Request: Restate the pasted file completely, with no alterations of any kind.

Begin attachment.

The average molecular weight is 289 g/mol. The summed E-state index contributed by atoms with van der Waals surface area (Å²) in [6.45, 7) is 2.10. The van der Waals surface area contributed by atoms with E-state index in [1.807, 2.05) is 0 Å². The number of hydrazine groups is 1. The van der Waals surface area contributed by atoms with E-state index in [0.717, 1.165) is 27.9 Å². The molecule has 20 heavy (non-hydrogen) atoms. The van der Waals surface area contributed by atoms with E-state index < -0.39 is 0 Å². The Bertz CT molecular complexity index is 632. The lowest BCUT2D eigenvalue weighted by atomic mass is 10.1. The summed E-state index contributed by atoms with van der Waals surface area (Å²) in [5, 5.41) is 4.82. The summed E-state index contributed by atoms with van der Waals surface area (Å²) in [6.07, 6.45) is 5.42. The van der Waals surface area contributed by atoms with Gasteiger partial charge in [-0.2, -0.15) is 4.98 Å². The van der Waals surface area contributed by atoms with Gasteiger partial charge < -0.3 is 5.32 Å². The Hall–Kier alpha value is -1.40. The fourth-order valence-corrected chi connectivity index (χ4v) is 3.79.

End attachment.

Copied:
The average molecular weight is 289 g/mol. The summed E-state index contributed by atoms with van der Waals surface area (Å²) in [6.45, 7) is 2.10. The van der Waals surface area contributed by atoms with E-state index in [1.807, 2.05) is 0 Å². The number of hydrazine groups is 1. The van der Waals surface area contributed by atoms with E-state index in [0.717, 1.165) is 27.9 Å². The molecule has 20 heavy (non-hydrogen) atoms. The van der Waals surface area contributed by atoms with E-state index < -0.39 is 0 Å². The Bertz CT molecular complexity index is 632. The lowest BCUT2D eigenvalue weighted by atomic mass is 10.1. The summed E-state index contributed by atoms with van der Waals surface area (Å²) in [5, 5.41) is 4.82. The summed E-state index contributed by atoms with van der Waals surface area (Å²) in [6.07, 6.45) is 5.42. The van der Waals surface area contributed by atoms with Gasteiger partial charge in [-0.2, -0.15) is 4.98 Å². The van der Waals surface area contributed by atoms with Gasteiger partial charge < -0.3 is 5.32 Å². The Hall–Kier alpha value is -1.40. The fourth-order valence-corrected chi connectivity index (χ4v) is 3.79.